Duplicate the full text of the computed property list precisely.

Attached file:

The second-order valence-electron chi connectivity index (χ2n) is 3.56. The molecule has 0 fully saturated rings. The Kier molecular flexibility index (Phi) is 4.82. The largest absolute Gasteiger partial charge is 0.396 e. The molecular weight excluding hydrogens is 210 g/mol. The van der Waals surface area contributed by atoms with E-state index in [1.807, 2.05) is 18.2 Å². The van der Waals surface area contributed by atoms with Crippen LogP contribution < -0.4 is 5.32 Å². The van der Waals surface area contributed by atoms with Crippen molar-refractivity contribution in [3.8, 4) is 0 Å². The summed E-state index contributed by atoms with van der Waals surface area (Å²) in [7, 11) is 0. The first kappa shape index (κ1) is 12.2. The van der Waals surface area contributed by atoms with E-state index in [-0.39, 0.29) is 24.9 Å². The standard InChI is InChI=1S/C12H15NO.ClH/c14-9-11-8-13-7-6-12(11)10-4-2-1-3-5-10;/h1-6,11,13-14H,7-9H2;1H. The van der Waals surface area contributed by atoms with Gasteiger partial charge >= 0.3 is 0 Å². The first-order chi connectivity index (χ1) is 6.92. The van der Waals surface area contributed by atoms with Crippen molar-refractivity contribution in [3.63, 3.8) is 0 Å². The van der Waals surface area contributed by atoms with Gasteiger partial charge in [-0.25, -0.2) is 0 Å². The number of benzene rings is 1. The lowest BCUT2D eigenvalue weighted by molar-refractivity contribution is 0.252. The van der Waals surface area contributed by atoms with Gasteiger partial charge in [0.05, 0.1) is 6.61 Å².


The second-order valence-electron chi connectivity index (χ2n) is 3.56. The molecule has 0 fully saturated rings. The Kier molecular flexibility index (Phi) is 4.82. The largest absolute Gasteiger partial charge is 0.396 e. The molecular weight excluding hydrogens is 210 g/mol. The van der Waals surface area contributed by atoms with E-state index in [1.807, 2.05) is 18.2 Å². The van der Waals surface area contributed by atoms with Crippen LogP contribution < -0.4 is 5.32 Å². The van der Waals surface area contributed by atoms with Crippen molar-refractivity contribution in [3.8, 4) is 0 Å². The summed E-state index contributed by atoms with van der Waals surface area (Å²) in [7, 11) is 0. The first kappa shape index (κ1) is 12.2. The van der Waals surface area contributed by atoms with E-state index in [-0.39, 0.29) is 24.9 Å². The standard InChI is InChI=1S/C12H15NO.ClH/c14-9-11-8-13-7-6-12(11)10-4-2-1-3-5-10;/h1-6,11,13-14H,7-9H2;1H. The van der Waals surface area contributed by atoms with Gasteiger partial charge >= 0.3 is 0 Å². The first-order chi connectivity index (χ1) is 6.92. The van der Waals surface area contributed by atoms with Crippen molar-refractivity contribution in [3.63, 3.8) is 0 Å². The van der Waals surface area contributed by atoms with Gasteiger partial charge in [-0.25, -0.2) is 0 Å². The number of benzene rings is 1. The lowest BCUT2D eigenvalue weighted by molar-refractivity contribution is 0.252. The van der Waals surface area contributed by atoms with Gasteiger partial charge in [0.05, 0.1) is 6.61 Å².